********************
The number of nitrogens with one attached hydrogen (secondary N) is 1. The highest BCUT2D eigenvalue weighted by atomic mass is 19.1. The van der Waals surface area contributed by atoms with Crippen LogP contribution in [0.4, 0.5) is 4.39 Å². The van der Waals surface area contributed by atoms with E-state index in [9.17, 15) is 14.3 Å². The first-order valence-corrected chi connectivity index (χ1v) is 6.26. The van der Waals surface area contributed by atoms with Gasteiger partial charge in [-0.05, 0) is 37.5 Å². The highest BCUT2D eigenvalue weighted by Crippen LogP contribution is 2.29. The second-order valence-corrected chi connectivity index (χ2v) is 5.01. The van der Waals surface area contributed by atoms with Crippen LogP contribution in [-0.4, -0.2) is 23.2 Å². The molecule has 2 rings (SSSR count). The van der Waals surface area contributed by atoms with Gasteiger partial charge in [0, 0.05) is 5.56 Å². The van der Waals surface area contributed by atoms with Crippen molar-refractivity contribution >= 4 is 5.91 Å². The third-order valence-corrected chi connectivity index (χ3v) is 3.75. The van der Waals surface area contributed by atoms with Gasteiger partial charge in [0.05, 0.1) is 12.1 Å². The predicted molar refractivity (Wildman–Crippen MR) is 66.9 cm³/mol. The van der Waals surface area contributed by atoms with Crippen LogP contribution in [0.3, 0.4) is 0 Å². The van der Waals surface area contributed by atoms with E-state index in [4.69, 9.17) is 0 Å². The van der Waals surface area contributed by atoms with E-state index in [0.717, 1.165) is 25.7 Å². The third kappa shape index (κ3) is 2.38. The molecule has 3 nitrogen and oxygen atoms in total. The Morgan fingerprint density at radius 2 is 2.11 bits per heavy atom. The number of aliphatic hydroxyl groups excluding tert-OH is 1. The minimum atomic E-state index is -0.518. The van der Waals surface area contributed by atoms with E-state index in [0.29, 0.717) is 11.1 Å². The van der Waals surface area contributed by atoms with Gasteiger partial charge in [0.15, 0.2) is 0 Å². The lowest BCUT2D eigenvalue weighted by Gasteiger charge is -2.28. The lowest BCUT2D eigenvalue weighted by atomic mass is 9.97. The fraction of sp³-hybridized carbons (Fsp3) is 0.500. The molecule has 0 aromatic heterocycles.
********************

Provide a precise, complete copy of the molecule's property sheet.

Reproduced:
The number of nitrogens with one attached hydrogen (secondary N) is 1. The highest BCUT2D eigenvalue weighted by atomic mass is 19.1. The van der Waals surface area contributed by atoms with Crippen LogP contribution in [0.4, 0.5) is 4.39 Å². The van der Waals surface area contributed by atoms with E-state index in [9.17, 15) is 14.3 Å². The first-order valence-corrected chi connectivity index (χ1v) is 6.26. The van der Waals surface area contributed by atoms with Gasteiger partial charge in [-0.05, 0) is 37.5 Å². The highest BCUT2D eigenvalue weighted by Crippen LogP contribution is 2.29. The second-order valence-corrected chi connectivity index (χ2v) is 5.01. The van der Waals surface area contributed by atoms with Crippen LogP contribution in [-0.4, -0.2) is 23.2 Å². The molecule has 2 rings (SSSR count). The van der Waals surface area contributed by atoms with Gasteiger partial charge in [0, 0.05) is 5.56 Å². The van der Waals surface area contributed by atoms with Crippen molar-refractivity contribution >= 4 is 5.91 Å². The third-order valence-corrected chi connectivity index (χ3v) is 3.75. The van der Waals surface area contributed by atoms with Gasteiger partial charge in [0.05, 0.1) is 12.1 Å². The predicted molar refractivity (Wildman–Crippen MR) is 66.9 cm³/mol. The van der Waals surface area contributed by atoms with Crippen LogP contribution in [0.3, 0.4) is 0 Å². The van der Waals surface area contributed by atoms with E-state index in [4.69, 9.17) is 0 Å². The van der Waals surface area contributed by atoms with E-state index in [0.717, 1.165) is 25.7 Å². The third kappa shape index (κ3) is 2.38. The molecule has 3 nitrogen and oxygen atoms in total. The Morgan fingerprint density at radius 2 is 2.11 bits per heavy atom. The number of aliphatic hydroxyl groups excluding tert-OH is 1. The minimum atomic E-state index is -0.518. The van der Waals surface area contributed by atoms with E-state index in [0.29, 0.717) is 11.1 Å². The van der Waals surface area contributed by atoms with Gasteiger partial charge in [0.15, 0.2) is 0 Å². The lowest BCUT2D eigenvalue weighted by Gasteiger charge is -2.28. The lowest BCUT2D eigenvalue weighted by atomic mass is 9.97. The fraction of sp³-hybridized carbons (Fsp3) is 0.500. The molecule has 0 aromatic heterocycles.